As a new SaaS company, or a company branching from traditional software into this burgeoning new service industry, you have a lot of plans and strategies to work out. You undoubtedly have a really solid set of subscription plans worked out for the time when things are operating at initial capacity. You certainly have a solid design and some great usability and user experience solutions worked out from upwards of a year or two of tireless design, testing and retesting. You’re ready to go … as soon as you’ve worked out a suitable customer acquisition strategy, that is.
That’s right, you have one more strategy to plan out, and that’s customer acquisition strategy. And, before you go off just thinking “Oh that’s marketing, we’re covered”, no. No it’s not marketing. Ok, that’s part of it, but it’s more of an expense metric than a direct aspect of your strategy in this context.
Now, there’s no need to get your socks in a bunch, because this isn’t rocket science, but you really do need to have this worked out. Before I can give you some tips about this strategy, though, I need to teach you a metric and how to calculate it.
Your CAC, or customer acquisition cost, isn’t going to be a metric you have the first time you market to customers, but this will be invaluable once you’ve gone through one fiscal period. Along with that, knowing how this calculation works gives you some insight into your strategy going in, to try to get a CAC that’s not ridiculous. All you need to do to calculate it, once you have the metrics to do so, is to add all of your sales and marketing expenses (and I mean every single expense from personnel and production, to the coffee your sales people drink), and then divide this by the number of new customers obtained in that period. Convert this from an ugly decimal to a percentage-based number (which in turn is monetary), and you have your CAC.
Now, what have we learned from this, since as a startup, we can’t calculate it yet?
We know first, that the expenses for our marketing strategies can’t dwarf the number of customers acquired, or our acquisition costs are too high, meaning our strategy is inefficient. We also know that as a startup, or at least a newcomer to SaaS, we can’t expect huge numbers of customers out of the gate.
Knowing these things, the first thing we need to do is find channels of marketing that work well and engage users, but don’t cost a fortune to implement. This means that buzz marketing, guerilla campaigns and traditional media advertising are not wise. What are we to do, then?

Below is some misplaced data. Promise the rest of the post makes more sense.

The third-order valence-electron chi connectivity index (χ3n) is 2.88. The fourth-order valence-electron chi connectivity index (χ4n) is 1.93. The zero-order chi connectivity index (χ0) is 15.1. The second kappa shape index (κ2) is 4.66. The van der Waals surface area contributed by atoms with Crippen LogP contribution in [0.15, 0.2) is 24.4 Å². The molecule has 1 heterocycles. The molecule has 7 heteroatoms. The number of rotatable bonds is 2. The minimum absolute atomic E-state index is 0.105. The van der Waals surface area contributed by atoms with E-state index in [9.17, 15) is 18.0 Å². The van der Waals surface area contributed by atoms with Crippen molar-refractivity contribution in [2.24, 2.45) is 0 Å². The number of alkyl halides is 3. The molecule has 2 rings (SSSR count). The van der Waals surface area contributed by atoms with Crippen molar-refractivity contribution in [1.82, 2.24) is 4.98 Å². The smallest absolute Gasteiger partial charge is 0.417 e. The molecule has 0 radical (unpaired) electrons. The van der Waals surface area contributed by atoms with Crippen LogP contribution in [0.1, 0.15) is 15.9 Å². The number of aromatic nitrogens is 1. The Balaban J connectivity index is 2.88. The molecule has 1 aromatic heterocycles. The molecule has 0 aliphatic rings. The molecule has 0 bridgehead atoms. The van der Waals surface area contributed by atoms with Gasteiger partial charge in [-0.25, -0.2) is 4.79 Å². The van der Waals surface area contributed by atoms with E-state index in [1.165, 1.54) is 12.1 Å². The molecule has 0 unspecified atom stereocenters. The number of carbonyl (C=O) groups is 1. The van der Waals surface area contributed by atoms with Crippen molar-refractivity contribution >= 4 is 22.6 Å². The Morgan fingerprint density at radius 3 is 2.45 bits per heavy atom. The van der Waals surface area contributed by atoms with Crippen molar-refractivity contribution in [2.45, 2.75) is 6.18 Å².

We use as much free marketing resources as we possibly can, by turning to social network marketing, blogging, SEO and other low-impact, high yield approaches that only incur expenses insofar as someone to write the materials.
We also know that sales costs can’t be too expensive, so we must choose CRM software that is affordable, if we don’t already have one from previous business ventures. We must also have a minimum set of personnel dedicated to this sales and marketing, from the beginning as personnel are very expensive.
Now, we’ve trimmed the fat as much as we can for the costs on the top half of the problem, but how can we bolster the number of new customers, since that’ll clearly offset the CAC further, plus more customers is just plain … the thing we want?
Why, we offer demos, one month free trials (with ads and affiliate marketing peppered in for tertiary revenue to help CAC), bonus incentives and other hooking approaches we’ve known to work since the dawn of free enterprise, that’s how.
So, as a startup, or a newcomer to SaaS, you need to go through this logic, and, tuning this to your specific needs, formulate a solid customer acquisition strategy, because that CAC will eat you alive down the road if it gets out of hand. In fact, if it’s a monster at the start, you may not even get far enough for it to sneak up on you.